Part fiction, part travelogue, the narrator of this compelling masterpiece pursues his solitary, eccentric course from England to Italy and beyond, succumbing to the vertiginous unreliability of memory itself. What could possibly connect Stendhal's unrequited love, the artistry of Pisanello, a series of murders by a clandestine organisation, a missing passport, Casanova, the suicide of a dinner companion, stale apple cake, the Great Fire of London, a story by Kafka about a doomed huntsman and a closed-down pizzeria in Verona?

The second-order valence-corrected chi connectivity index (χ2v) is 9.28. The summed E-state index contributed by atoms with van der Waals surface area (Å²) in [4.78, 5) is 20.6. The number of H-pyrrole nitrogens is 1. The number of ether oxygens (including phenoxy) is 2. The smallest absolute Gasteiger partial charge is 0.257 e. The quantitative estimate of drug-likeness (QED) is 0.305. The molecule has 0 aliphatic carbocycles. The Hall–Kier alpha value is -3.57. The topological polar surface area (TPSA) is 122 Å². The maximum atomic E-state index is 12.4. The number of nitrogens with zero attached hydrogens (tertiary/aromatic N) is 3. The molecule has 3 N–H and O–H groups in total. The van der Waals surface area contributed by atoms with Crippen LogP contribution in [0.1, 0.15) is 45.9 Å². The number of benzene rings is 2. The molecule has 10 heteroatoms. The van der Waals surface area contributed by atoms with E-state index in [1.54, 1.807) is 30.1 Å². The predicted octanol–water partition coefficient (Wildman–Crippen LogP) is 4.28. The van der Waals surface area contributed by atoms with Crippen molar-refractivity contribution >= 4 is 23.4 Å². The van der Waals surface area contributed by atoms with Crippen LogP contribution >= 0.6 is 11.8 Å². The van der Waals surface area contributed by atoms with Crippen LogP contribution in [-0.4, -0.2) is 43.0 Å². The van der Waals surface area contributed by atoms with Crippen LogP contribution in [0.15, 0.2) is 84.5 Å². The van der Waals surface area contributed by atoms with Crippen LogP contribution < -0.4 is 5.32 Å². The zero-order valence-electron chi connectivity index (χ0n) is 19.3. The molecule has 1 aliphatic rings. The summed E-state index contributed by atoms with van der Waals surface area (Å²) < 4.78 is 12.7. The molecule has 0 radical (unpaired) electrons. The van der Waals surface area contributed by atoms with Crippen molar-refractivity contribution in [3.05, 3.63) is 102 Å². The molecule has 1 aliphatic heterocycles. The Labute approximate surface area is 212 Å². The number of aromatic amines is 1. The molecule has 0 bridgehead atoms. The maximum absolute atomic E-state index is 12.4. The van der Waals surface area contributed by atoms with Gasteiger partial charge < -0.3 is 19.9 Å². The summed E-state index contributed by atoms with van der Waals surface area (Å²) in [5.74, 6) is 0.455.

W. G. Sebald was born in Wertach im Allgau, in the Bavarian Alps, in 1944. He studied German language and literature in Freiburg, Switzerland and Manchester. In 1966 he took up a position as an assistant lecturer at the University of Manchester, settling permanently in England in 1970. He was professor of Modern German Literature at the University of East Anglia, and is the author of The Emigrants which won the Berlin Literature Prize, the Literatur Nord Prize and the Johannes Bobrowski Medal, The Rings of Saturn and Austerlitz. W. G. Sebald died in 2001.